Less than a year has gone by and Greek Prime Minister Kyriakos Mitsotakis has already visited Israel a second time. Last time he was here was in June with a number of key ministers, a visit with major symbolism since Israel was the first country the Greek PM visited after the first pandemic wave and lockdown. Since then there has been a staggering amount of activity between the two states both in the spotlight and behind the scenes, and it seems that we are only just beginning.
COVID crisis, vaccinations and the Israeli drug.
Less than a year since the beginning of worldwide national lockdowns due to COVID-19, Israel is finally seeing light at the end of the tunnel. The country was swift in procuring great numbers of vaccines – albeit at an increased price and with the exchange of valuable medical data. In conjunction with an aggressive vaccination policy by local health services, by the middle of February almost 50% of its population was vaccinated, thus becoming a world leader in the fight against the pandemic. At that rate, the country could return to a relatively “normal state” soon and Israelis could start traveling without the fuss of repeated COVID tests and quarantines. Quite a few people consider Greece to be the first destination before all others.
On a similar scale, Greece, despite the difficulties and the fact that the pandemic was detrimental to the resurrection of its economy after a decade of economic crisis, managed to handle the spread of COVID-19 in an admirable way, especially during the first wave. Despite vaccine distribution issues in the European Union, the country became one of the four countries that vaccinated faster than the COVID could spread.
During the PM’s visit, Greece also expressed interest in participating in the clinical trials of the new Israeli drug developed at Ichilov Hospital by Dr. Nadir Arber. So far the medicine has proved to be effective against the virus in the majority of patients to whom it was administered. Talks were already held between Dr. Sotiris Tsiodras and Dr. Arber regarding the initiation of trials at a Greek hospital.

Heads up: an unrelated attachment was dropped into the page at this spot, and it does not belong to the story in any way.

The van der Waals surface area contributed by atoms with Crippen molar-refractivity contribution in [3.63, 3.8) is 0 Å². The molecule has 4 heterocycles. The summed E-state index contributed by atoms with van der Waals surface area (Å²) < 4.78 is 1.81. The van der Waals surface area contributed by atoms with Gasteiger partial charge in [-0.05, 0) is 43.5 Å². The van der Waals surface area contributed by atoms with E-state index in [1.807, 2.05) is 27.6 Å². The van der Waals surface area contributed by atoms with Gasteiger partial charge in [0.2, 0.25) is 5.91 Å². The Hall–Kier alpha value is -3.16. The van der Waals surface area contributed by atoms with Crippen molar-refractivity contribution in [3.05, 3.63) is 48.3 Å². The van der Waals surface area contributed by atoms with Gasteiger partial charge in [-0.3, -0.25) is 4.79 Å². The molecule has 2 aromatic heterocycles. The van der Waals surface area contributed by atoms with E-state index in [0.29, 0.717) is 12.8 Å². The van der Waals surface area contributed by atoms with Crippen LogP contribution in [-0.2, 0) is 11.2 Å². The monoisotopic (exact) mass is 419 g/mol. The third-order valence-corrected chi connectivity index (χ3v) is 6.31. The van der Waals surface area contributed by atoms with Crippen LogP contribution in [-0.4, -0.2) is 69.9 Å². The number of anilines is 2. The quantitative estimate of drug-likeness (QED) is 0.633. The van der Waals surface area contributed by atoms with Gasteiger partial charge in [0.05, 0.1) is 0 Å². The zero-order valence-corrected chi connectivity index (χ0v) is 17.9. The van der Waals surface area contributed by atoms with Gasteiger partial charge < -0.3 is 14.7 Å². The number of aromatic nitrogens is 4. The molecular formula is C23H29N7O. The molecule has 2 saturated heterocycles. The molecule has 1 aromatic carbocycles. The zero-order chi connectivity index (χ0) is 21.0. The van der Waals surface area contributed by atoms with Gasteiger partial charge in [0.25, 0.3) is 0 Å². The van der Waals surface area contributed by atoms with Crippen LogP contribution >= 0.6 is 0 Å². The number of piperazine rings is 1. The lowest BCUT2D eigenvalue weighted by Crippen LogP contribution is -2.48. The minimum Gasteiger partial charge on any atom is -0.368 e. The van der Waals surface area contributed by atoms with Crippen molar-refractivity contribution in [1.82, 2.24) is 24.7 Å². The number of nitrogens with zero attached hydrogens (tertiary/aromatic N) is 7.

The ‘Green Passport’ agreement
Prime Minister Mitsotakis and Prime Minister Benjamin Netanyahu talked about a “Green Vaccination Passport” that would enable mutual travel between both countries without COVID tests and lengthy quarantine times. This could give a much needed boost to tourism – vital to Greece’s ailing economy – and it would also be a great convenience for Israeli businessmen to resume business. This is one of the first binational agreements of its kind on a worldwide scale, and it shows the level of trust between the two countries.
Investments from the defense sector to hospitality
The pandemic has certainly slowed things down a bit, but it certainly was no hurdle for major Israeli groups to go forward with strategic investments in Greece.
Some of the most prevalent ones are:
• A $1.68-billion deal between Elbit Systems and the Hellenic Air Force for the establishing and support of a cutting-edge fighter aircraft simulation training center in Kalamata.
• The purchase of ELVO, a company specializing in the manufacture of coaches and military vehicles
• A number of deals concerning drones
• The interest of major investment groups such as AMPA headed by Shlomi Fogel in purchasing industrial assets
• The entrance of major players in the Israeli hospitality sector, such as Brown and Fattal, among others.